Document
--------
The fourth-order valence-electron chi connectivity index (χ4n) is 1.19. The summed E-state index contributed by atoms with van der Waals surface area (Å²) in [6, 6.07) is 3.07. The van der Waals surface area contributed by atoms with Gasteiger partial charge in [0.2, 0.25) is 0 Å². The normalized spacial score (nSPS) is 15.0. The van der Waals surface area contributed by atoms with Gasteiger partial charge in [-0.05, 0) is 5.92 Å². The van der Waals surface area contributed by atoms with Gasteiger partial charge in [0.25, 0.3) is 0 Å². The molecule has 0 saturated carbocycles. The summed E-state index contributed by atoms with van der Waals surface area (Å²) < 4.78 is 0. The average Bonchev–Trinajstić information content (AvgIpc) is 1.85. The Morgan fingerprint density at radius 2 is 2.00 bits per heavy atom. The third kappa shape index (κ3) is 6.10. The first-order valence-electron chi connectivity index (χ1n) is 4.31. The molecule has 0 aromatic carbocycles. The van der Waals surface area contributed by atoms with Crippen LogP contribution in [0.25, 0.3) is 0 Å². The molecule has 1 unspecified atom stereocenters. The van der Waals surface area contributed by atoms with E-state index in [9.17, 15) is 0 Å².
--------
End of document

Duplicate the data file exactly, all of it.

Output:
The fourth-order valence-electron chi connectivity index (χ4n) is 1.19. The summed E-state index contributed by atoms with van der Waals surface area (Å²) in [6, 6.07) is 3.07. The van der Waals surface area contributed by atoms with Gasteiger partial charge in [0.2, 0.25) is 0 Å². The normalized spacial score (nSPS) is 15.0. The van der Waals surface area contributed by atoms with Gasteiger partial charge in [-0.05, 0) is 5.92 Å². The van der Waals surface area contributed by atoms with Gasteiger partial charge in [0.25, 0.3) is 0 Å². The molecule has 0 saturated carbocycles. The summed E-state index contributed by atoms with van der Waals surface area (Å²) < 4.78 is 0. The average Bonchev–Trinajstić information content (AvgIpc) is 1.85. The Morgan fingerprint density at radius 2 is 2.00 bits per heavy atom. The third kappa shape index (κ3) is 6.10. The first-order valence-electron chi connectivity index (χ1n) is 4.31. The molecule has 0 aromatic carbocycles. The van der Waals surface area contributed by atoms with Crippen LogP contribution in [0.25, 0.3) is 0 Å². The molecule has 1 unspecified atom stereocenters. The van der Waals surface area contributed by atoms with E-state index in [9.17, 15) is 0 Å².